U.S.A. - Renewables 'frenzy' puts land conflicts on corporate radar
As big firms from Apple to PepsiCo target net-zero emissions, there is hot demand for renewable energy projects that reduce the risk of protests over land use or wildlife impact
- Soaring demand for green energy spurs solar initiatives
- New guidelines aim to avoid disputes over land, wildlife
- Several big wind power projects blocked due to protests
WASHINGTON, June 7 (Thomson Reuters Foundation) - On the ground, workers load up vans before drivers fan out from the vast Washington parcel depot to make deliveries across the U.S. capital. On the roof, 3,000 solar panels silently do their own job - feeding clean energy into the city's power grid.
By taking advantage of a large, unused rooftop space in a dense urban area, developers of the nearly 1-megawatt solar project on top of a FedEx building say it could serve as a model of smart land use as the United States aims for 100% clean power generation by 2035.
Such rooftop setups are becoming more common in parts of the country as solar project developers and planning officials seek to reduce land competition and opposition from local residents, which complicated the early development of wind farms.
"Not developing new land is obviously a big (priority), and we're always looking to do that," said Mark Cooper, engineering director at Sol Systems, the project's developer, standing among the shimmering sweep of high-efficiency panels.
"Even when we're on the ground, we're looking to recondition brownfield sites and similar places," he said.
FedEx said the project, which was officially launched in May, could be a template for more of its large buildings across the country.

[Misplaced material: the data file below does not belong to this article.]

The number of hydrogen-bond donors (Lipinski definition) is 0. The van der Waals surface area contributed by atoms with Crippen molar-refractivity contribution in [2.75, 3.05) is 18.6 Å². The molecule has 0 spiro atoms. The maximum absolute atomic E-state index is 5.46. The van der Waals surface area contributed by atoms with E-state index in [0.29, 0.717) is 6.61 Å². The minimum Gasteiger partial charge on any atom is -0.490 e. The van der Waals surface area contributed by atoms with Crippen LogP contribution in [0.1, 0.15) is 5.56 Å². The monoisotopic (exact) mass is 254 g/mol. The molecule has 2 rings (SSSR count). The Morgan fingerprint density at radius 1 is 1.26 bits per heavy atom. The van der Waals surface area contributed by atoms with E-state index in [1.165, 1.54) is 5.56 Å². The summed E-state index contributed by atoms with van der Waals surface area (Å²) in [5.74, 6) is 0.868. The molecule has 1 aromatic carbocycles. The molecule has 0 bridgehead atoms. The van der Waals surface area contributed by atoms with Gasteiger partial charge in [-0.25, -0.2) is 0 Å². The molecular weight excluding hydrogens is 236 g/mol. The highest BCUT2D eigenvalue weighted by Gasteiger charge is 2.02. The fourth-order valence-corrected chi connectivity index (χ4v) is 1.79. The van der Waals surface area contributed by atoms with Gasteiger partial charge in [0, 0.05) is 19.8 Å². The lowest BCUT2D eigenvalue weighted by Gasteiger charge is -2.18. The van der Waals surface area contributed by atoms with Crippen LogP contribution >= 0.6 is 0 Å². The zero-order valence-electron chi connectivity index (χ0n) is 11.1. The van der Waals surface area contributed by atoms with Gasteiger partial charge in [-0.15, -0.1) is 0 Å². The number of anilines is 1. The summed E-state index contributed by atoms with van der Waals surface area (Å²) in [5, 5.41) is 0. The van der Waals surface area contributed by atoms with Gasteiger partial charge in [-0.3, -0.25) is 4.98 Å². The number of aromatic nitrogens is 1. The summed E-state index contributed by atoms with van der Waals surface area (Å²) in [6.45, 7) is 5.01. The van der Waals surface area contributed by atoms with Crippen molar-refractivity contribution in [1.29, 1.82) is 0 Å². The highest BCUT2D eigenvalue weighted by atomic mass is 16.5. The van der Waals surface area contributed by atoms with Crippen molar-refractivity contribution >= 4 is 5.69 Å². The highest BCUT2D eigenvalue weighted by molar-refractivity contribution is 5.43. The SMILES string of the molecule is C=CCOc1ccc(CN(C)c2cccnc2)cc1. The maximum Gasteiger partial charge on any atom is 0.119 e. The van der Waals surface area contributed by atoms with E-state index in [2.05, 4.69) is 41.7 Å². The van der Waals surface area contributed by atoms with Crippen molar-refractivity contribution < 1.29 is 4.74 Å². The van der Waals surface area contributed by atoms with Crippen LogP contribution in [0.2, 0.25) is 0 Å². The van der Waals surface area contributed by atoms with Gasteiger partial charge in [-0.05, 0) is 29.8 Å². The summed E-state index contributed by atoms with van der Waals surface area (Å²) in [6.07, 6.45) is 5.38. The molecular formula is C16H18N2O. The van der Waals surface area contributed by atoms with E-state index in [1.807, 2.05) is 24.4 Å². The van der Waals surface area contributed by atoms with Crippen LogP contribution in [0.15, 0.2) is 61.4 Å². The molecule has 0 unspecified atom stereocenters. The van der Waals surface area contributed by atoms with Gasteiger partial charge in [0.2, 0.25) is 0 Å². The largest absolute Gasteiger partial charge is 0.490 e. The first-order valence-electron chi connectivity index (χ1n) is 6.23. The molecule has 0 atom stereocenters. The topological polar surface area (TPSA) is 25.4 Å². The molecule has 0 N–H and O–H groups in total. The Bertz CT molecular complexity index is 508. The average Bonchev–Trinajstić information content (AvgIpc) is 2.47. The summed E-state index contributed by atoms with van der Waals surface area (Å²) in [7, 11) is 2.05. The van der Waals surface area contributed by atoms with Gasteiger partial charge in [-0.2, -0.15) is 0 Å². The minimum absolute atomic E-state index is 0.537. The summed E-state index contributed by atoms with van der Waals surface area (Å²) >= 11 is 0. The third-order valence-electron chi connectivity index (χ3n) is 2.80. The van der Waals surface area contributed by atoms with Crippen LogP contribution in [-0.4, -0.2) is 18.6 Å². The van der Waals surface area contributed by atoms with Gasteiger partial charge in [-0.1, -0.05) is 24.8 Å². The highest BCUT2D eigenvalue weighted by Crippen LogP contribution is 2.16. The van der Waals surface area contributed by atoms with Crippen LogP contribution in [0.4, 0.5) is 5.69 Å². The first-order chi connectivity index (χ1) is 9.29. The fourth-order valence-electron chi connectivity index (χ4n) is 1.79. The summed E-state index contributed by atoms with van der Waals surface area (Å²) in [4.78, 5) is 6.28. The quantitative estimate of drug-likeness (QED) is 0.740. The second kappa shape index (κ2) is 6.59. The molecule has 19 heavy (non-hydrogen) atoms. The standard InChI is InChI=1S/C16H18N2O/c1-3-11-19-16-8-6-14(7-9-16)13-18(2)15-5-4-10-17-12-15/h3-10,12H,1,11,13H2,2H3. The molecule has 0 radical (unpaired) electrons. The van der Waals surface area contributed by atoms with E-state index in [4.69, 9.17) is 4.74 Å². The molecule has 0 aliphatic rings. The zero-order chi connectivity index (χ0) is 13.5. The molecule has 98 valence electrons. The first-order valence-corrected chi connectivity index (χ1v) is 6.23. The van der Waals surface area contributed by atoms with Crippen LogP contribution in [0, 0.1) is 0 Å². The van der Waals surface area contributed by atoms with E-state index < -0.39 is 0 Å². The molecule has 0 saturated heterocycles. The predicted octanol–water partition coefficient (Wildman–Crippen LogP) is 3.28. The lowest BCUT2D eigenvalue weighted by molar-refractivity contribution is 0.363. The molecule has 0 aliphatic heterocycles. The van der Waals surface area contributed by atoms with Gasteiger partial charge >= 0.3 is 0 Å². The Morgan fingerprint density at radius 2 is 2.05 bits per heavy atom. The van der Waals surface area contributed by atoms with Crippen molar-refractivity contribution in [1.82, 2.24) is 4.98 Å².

The package company, which has a goal of making its operations carbon-neutral by 2040, is also allocating credits to a local homelessness nonprofit to offset their electricity bills.
Solar projects can have an enormous footprint - 1 megawatt of solar power often requires 5 to 10 acres (2 to 4 hectares) of land, analysts said. That has fueled new efforts to provide guidance on where solar farms should be located.
Newly installed solar panels cover the roof of the FedEx parcel depot in Washington, D.C. Handout photo by FedEx.
Some voluntary industry guidelines exist around the siting of wind turbines, which have been around longer, but there is nothing similar yet for solar, said Nathan Cummins, director of renewable energy programs at the Nature Conservancy, a global nonprofit.
"There's a history of conflict with energy development," he said. "Now solar is taking off in a big way, and we want to get ahead of it in a way we couldn't with wind."
The Department of Energy did not respond to requests for comment on plans for renewables siting guidance.
Last year, renewables made up about 12% of U.S. electricity consumption, according to the U.S. Energy Information Administration, though President Joe Biden has set a goal of creating a power sector that is carbon pollution-free by 2035.